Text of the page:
By Jason Hines, PhD – The Court will answer two questions. First, “does the Fourteenth Amendment require a state to license a marriage between two people of the same sex?” Second, “does the Fourteenth Amendment require a state to recognize a marriage between two people of the same sex when their marriage was lawfully licensed and performed out-of-state?” These questions create three possible outcomes.
On November 13, 2014, the Seventh Circuit Court of Appeals ruled that an atheist group challenging a tax-exempt housing benefit only available to clergy lacked standing to bring the suit because members of the atheist group could not demonstrate that they had suffered an injury as a result of the clergy tax-exemption.
Two ordained ministers, Donald and Evelyn Knapp, who operate a for-profit wedding chapel in Coeur d'Alene, Idaho were threatened with a misdemeanor charge for refusing to perform same-sex marriage ceremonies. The Knapps responded by filing a lawsuit and a motion for a temporary restraining order against the city in the U.S. District Court for the District of Idaho.
A three-judge panel of the 7th Circuit Court of Appeals last week unanimously struck down state bans on same-sex marriage in Indiana and Wisconsin. In a 40-page opinion (http://www.scribd.com/doc/238675754/14-2386-212#download), Judge Richard Posner blasted the two states for arguing that the reason why gay marriages were prohibited while heterosexual marriages were encouraged was that heterosexuals needed marriage to make couples take responsibility for their unplanned children. The states had argued that since homosexual couples could not accidentally conceive children, the state had no interest in them being married.
Most business owners set up corporations as legal alter-egos to avoid being held personally responsible if their businesses get sued, but in this case, the employers (in Hobby Lobby, Conestoga Wood, and Mardel) are saying that their corporations can still manifest the owners' religious beliefs even if it comes at the potential expense of their employees. The Supreme Court agrees.
On June 16, 2014 the United States Supreme Court issued its opinion in the much-anticipated case, Susan B. Anthony List v. Driehaus. Justice Thomas delivered the opinion for a unanimous Court finding in favor of the Pro-Life group, Susan B. Anthony List (SBA). The court ruled that SBA and co-petitioner COAST (Coalition Opposed to Additional Spending and Taxes) have standing to challenge an Ohio election statute under which they had been threatened with prosecution for holding members of Congress responsible for their voting record.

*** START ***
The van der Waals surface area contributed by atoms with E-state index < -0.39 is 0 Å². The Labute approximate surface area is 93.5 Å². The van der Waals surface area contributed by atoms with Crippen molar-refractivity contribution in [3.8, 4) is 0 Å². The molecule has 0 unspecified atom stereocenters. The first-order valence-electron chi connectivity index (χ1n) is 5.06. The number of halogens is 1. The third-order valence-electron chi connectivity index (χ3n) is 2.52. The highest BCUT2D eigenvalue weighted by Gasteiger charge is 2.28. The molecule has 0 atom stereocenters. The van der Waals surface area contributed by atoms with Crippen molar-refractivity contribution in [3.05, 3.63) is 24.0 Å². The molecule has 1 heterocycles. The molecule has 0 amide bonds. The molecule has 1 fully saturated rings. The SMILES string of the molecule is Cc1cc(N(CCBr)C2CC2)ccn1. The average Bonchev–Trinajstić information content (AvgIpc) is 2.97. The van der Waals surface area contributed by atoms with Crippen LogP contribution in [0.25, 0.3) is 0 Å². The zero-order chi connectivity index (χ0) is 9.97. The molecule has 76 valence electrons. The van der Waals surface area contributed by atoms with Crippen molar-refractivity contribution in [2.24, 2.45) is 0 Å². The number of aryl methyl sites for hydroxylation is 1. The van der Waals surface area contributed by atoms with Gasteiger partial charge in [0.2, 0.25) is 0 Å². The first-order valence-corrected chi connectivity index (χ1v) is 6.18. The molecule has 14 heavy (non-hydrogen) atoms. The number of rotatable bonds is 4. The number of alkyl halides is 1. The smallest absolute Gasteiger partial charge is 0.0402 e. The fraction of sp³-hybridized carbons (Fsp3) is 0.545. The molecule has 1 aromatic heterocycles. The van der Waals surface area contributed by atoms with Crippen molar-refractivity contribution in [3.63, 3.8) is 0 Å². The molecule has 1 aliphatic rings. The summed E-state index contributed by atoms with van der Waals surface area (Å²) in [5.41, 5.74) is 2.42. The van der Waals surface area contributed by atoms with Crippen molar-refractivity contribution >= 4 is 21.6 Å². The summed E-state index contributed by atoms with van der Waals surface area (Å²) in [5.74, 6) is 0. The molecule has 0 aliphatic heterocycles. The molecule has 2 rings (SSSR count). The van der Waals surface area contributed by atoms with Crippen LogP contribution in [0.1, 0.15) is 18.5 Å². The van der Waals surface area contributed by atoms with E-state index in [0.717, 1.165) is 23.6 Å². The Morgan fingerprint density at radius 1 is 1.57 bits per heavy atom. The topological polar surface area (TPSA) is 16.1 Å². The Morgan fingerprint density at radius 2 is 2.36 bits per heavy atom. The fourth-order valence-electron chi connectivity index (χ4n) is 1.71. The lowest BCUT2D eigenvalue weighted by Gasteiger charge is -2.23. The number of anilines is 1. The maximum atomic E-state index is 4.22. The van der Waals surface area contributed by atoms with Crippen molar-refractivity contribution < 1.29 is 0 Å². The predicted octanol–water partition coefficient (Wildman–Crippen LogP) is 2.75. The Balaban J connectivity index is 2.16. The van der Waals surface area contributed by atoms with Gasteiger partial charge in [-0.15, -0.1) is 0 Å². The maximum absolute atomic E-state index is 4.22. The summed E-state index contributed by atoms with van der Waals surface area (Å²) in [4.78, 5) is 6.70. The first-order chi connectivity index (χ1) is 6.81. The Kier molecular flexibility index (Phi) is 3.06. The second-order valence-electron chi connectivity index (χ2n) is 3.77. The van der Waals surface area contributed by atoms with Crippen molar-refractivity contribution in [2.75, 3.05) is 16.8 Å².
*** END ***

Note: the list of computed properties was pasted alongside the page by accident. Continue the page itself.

By Michael Peabody – Last November, a federal judge stuck a stick in a beehive when she found that a long-standing tax-exemption for clergy housing was unconstitutional. The case, Freedom from Religion Foundation (FFRF) vs. Lew, is currently on appeal to the Seventh Circuit Court of Appeals and religious organizations are out in force defending the exemption.
By Michael Peabody – Although the U.S. Supreme Court did not provide a reason for declining Huguenin's writ, it is probably not because the Court intends to lock in the New Mexico decision or that the Supreme Court is not interested in addressing this issue at a later date. It is most likely because the Court is looking for a better case, perhaps a combination of several cases which represent different results in different jurisdictions.
By James Coffin – In the United States, individuals and groups have a long history of discrimination against fellow humans.
But over many decades, legislators and judges have curtailed our freedom to negatively impact others' lives based on our own prejudices. Such government actions have been a great blessing to the targets of discrimination.
Although anti-discrimination laws limit our freedom to say by our actions that we view certain categories of our fellow humans as inferior, unworthy or evil, they also help ensure justice for all.
By Michael Peabody – On March 25, the U.S. Supreme Court heard oral arguments in Sebelius v. Hobby Lobby Stores (transcript and audio). According to a number of court pundits, the court is expected to split with four justices on each side and the deciding vote is predicted to fall to Anthony Kennedy. Perfectly projecting the Court's decision is not much easier than predicting a perfect NCAA March Madness bracket, but here are some potential outcomes for the case.